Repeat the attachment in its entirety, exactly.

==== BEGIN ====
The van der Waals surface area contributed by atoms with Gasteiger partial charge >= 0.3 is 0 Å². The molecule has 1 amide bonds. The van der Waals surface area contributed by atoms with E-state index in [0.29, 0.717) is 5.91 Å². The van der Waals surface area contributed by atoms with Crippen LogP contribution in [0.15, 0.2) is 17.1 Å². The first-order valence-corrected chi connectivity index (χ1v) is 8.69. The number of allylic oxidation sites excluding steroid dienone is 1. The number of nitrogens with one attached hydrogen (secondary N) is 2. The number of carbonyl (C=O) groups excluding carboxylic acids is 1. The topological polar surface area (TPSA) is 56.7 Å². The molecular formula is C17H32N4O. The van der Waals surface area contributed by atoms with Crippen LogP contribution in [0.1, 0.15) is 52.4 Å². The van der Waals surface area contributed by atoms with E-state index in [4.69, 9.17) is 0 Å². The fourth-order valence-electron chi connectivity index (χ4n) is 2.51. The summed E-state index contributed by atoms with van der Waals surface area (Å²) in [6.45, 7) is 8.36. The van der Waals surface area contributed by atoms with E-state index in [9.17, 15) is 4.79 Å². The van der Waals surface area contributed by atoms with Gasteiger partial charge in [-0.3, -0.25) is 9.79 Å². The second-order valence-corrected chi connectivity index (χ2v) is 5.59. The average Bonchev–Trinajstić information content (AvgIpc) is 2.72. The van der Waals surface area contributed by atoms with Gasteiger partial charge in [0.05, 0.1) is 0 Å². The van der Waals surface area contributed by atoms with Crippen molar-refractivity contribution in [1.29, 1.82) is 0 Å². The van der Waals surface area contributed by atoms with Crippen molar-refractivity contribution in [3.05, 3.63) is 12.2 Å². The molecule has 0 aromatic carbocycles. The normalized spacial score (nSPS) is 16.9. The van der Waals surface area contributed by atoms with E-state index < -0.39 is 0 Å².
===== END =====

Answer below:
The van der Waals surface area contributed by atoms with Gasteiger partial charge >= 0.3 is 0 Å². The molecule has 1 amide bonds. The van der Waals surface area contributed by atoms with E-state index in [0.29, 0.717) is 5.91 Å². The van der Waals surface area contributed by atoms with Crippen LogP contribution in [0.15, 0.2) is 17.1 Å². The first-order valence-corrected chi connectivity index (χ1v) is 8.69. The number of allylic oxidation sites excluding steroid dienone is 1. The number of nitrogens with one attached hydrogen (secondary N) is 2. The number of carbonyl (C=O) groups excluding carboxylic acids is 1. The topological polar surface area (TPSA) is 56.7 Å². The molecular formula is C17H32N4O. The van der Waals surface area contributed by atoms with Crippen LogP contribution in [0.1, 0.15) is 52.4 Å². The van der Waals surface area contributed by atoms with E-state index in [4.69, 9.17) is 0 Å². The fourth-order valence-electron chi connectivity index (χ4n) is 2.51. The summed E-state index contributed by atoms with van der Waals surface area (Å²) in [6.45, 7) is 8.36. The van der Waals surface area contributed by atoms with E-state index in [9.17, 15) is 4.79 Å². The van der Waals surface area contributed by atoms with Gasteiger partial charge in [-0.3, -0.25) is 9.79 Å². The second-order valence-corrected chi connectivity index (χ2v) is 5.59. The average Bonchev–Trinajstić information content (AvgIpc) is 2.72. The van der Waals surface area contributed by atoms with Gasteiger partial charge in [0.05, 0.1) is 0 Å². The van der Waals surface area contributed by atoms with Crippen molar-refractivity contribution in [1.29, 1.82) is 0 Å². The van der Waals surface area contributed by atoms with Crippen molar-refractivity contribution in [3.05, 3.63) is 12.2 Å². The molecule has 0 aromatic carbocycles. The normalized spacial score (nSPS) is 16.9. The van der Waals surface area contributed by atoms with E-state index < -0.39 is 0 Å².